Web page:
Format

Send to

Choose Destination
Am J Kidney Dis. 2017 Jul;70(1):139-144. doi: 10.1053/j.ajkd.2016.10.040. Epub 2017 Jan 20.

COQ6 Mutations in Children With Steroid-Resistant Focal Segmental Glomerulosclerosis and Sensorineural Hearing Loss.

Author information

1
Department of Pediatrics, Seoul National University Children's Hospital, Seoul, Korea.
2
Department of Pediatrics, Seoul National University Children's Hospital, Seoul, Korea; Research Coordination Center for Rare Diseases, Seoul National University Hospital, Seoul, Korea.
3
Department of Pediatrics, Korea University Guro Hospital, Seoul, Korea.
4
Department of Pathology, Korea University College of Medicine, Seoul, Korea.
5
Department of Pathology, Seoul National University Hospital, Seoul, Korea.
6
Department of Pathology, Seoul National University Hospital, Seoul, Korea; Kidney Research Institute, Medical Research Center, Seoul National University Hospital, Seoul, Korea.
7
Department of Laboratory Medicine, Seoul National University Hospital, Seoul, Korea; Biomedical Research Institute, Seoul National University Hospital, Seoul, Korea.
8
Department of Laboratory Medicine, Seoul National University Hospital, Seoul, Korea.
9
Department of Pediatrics, Seoul National University Children's Hospital, Seoul, Korea; Research Coordination Center for Rare Diseases, Seoul National University Hospital, Seoul, Korea; Kidney Research Institute, Medical Research Center, Seoul National University Hospital, Seoul, Korea. Electronic address: cheonghi@snu.ac.kr.

Abstract

The phenotypic combination of steroid-resistant focal segmental glomerulosclerosis (SR-FSGS) and sensorineural hearing loss has been mainly reported in patients with mitochondrial cytopathies, including primary coenzyme Q10 (CoQ10) deficiency. In this report of 10 children with SR-FSGS and sensorineural hearing loss, we found 6 patients with biallelic COQ6 mutations. Median age at the onset of nephrotic syndrome was 29 (range, 15-47) months. All patients progressed to end-stage renal disease within a median of 13 (range, 1-27) months after the onset. Kidney biopsy revealed abnormal mitochondrial proliferation in podocytes in all 6 patients. None of the 5 patients who underwent kidney transplantation developed recurrence of FSGS. Primary CoQ10 deficiency due to COQ6 mutations should be considered in children presenting with both SR-FSGS and sensorineural hearing loss. An early diagnosis of COQ6 mutations is essential because the condition is treatable when CoQ10 supplementation is started at the early stage. We recommend early kidney biopsy because detection of abnormal mitochondrial proliferation in podocytes might provide an earlier diagnostic clue.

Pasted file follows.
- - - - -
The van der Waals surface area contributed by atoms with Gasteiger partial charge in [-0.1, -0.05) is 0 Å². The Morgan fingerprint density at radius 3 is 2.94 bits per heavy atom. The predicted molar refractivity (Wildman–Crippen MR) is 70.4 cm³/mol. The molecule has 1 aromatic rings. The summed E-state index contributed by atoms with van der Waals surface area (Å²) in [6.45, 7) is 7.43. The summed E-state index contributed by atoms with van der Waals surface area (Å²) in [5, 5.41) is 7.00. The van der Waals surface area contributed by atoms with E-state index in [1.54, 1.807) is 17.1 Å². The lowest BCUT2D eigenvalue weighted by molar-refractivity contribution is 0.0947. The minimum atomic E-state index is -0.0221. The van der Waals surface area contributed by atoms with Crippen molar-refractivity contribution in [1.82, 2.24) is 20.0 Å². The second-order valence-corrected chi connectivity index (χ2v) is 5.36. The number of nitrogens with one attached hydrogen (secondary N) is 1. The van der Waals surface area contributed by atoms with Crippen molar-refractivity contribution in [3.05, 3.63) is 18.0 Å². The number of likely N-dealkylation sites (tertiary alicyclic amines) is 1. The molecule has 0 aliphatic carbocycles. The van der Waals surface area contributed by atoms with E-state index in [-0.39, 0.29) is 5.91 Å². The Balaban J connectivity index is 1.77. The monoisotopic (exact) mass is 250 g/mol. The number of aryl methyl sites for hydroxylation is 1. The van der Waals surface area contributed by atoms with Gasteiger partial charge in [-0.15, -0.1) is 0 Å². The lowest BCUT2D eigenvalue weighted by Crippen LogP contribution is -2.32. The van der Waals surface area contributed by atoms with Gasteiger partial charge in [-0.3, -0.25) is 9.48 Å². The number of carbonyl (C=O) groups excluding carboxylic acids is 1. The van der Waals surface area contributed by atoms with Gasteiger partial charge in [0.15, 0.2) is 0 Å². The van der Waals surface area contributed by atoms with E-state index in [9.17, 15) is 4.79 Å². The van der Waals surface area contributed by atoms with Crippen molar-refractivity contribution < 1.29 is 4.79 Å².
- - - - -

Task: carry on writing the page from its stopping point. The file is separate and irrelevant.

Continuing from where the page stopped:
KEYWORDS:

COQ6 mutation; Steroid-resistant focal segmental glomerulosclerosis (SR-FSGS); case report; children; coenzyme Q10 deficiency; end-stage renal disease (ESRD); kidney biopsy; mitochondrial cytopathy; mitochondrial proliferation in podocytes; pediatric; sensorineural hearing loss

PMID:
28117207
DOI:
10.1053/j.ajkd.2016.10.040
[Indexed for MEDLINE]

Supplemental Content

Full text links

Icon for Elsevier Science
Loading ...
Support Center